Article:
Though we may try to be civil, most of us roll our eyes when we hear that an actor or actress is going to release an album. After all, they’re not “singers.” They have not put in decades of work and hours of networking to appeal to record labels and get one shot of success. Nevertheless, they get signed to a major label and get radio play based on name recognition alone.
However, Evelyne Brochu and her new album, Objets perdus, may just prove all of us wrong. As Chloé in Inch'Allah and Rose in Café de Flore, Brochu has established herself as a stalwart of the French–Canadian screen and stage. Even so, it's not as if Brochu has had no professional music experience until now. She released a song called, “C’est l’été, c’est l’éte, c’est l’éte,” with longtime friend, Félix Dyotte, in 2016, and has appeared on a couple of tracks on the latter’s 2017 album, Politesses. However, the vast majority of her growing international fanbase is still unfamiliar with her musical work.
Instead, most eyes are turned to her English–speaking television roles as Aurora Luft in the Canadian thriller X Company and Delphine Cormier on the beloved and hit show Orphan Black.
As a result of her success in the English acting scene, you may ask why she'd want to spend her time on a francophone album. In order to answer that question, a closer look at the album itself is required.
The record opens with “Maintenant ou jamais” (“Now or never”), which is quite reminiscent of the 2016 “C’est l’été." After all, the majority of the songs on this album were more collaborations with Dyotte. Sweet light synth fills the background of the song while Brochu’s light vocals float on the lyrics of a classic love song.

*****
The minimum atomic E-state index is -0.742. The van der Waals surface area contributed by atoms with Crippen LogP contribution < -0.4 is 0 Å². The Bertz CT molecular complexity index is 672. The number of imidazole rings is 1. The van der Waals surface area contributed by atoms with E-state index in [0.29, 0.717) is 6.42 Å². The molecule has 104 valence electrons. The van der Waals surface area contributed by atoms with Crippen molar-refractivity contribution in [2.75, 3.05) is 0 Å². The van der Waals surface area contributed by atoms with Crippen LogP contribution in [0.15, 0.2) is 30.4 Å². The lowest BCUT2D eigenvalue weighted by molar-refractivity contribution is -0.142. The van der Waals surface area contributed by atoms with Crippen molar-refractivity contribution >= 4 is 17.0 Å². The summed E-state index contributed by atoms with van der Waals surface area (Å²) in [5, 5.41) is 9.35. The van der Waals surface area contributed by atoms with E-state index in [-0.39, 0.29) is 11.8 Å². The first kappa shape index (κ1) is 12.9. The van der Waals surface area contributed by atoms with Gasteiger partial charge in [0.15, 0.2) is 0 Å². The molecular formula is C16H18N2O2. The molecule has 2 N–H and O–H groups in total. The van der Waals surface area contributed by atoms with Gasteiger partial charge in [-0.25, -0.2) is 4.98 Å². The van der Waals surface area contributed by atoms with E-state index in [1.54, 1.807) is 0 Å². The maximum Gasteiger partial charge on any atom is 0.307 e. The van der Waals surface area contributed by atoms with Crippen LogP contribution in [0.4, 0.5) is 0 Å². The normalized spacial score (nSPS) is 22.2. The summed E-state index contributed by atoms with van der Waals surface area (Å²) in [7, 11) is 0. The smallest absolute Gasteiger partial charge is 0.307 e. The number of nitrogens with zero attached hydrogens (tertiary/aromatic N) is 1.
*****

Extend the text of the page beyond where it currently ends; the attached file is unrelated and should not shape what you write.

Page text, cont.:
As you continue through the songs that all seem like a cross of Cœur de Pirate and Clairo, if Cœur de Pirate had more of as celestial edge and Clairo had less of a youthful realness, you come across “Difficile” (“Difficult”).
“Difficile” opens with a heavy beat and dancehall trumpets that catch you off guard; it initially seems as if Brochu's about to lay down a couple of rap verses. However, her fairy–like vocals quickly return, and as the song progresses, the lilting verses contrast with the with the track to the point where it almost seems distracting. “Difficile” feels out of place with the rest of the album, and Brochu almost seems out of place within it.
However, this album is refreshing because she's not pretending that this project makes sense. Brochu is not suggesting that Objets perdus is a groundbreaking album that is going to revolutionize her career. She is not claiming that this has been her lifelong dream and that her entire acting career was simply a stepping stone for her to get her to this place.
Brochu does not claim that she is a singer–songwriter. She openly speaks about the integral role of Félix Dyotte and Pierre LaPointe for this album and praises their contributions to the composition of the songs. In fact, Brochu’s choice to release an album featuring not a single song in English, thereby alienating her growing anglophone fanbase, is telling of her true motivations behind the album. She truly just made Objets perdu because she wanted to.
We are often too wrapped up in the idea that every album needs to be “powerful” and “inspiring.” And if we approach music with that mentality, of course there will be suspicion when an actor suddenly announces that they are ready to make an album.
“Powerful” music is absolutely important. However, there's no harm and, actually, a great deal of good, in an album that purely exists to make you feel nice inside. And that is the beauty of Objets perdus.
There's no grand agenda or overarching story that this album is trying to tell. Instead, it is a collection of lovely songs, filled with unironically Romantic lyrics and dream–like melodies sung by a genuinely talented woman.
So where’s the harm in that?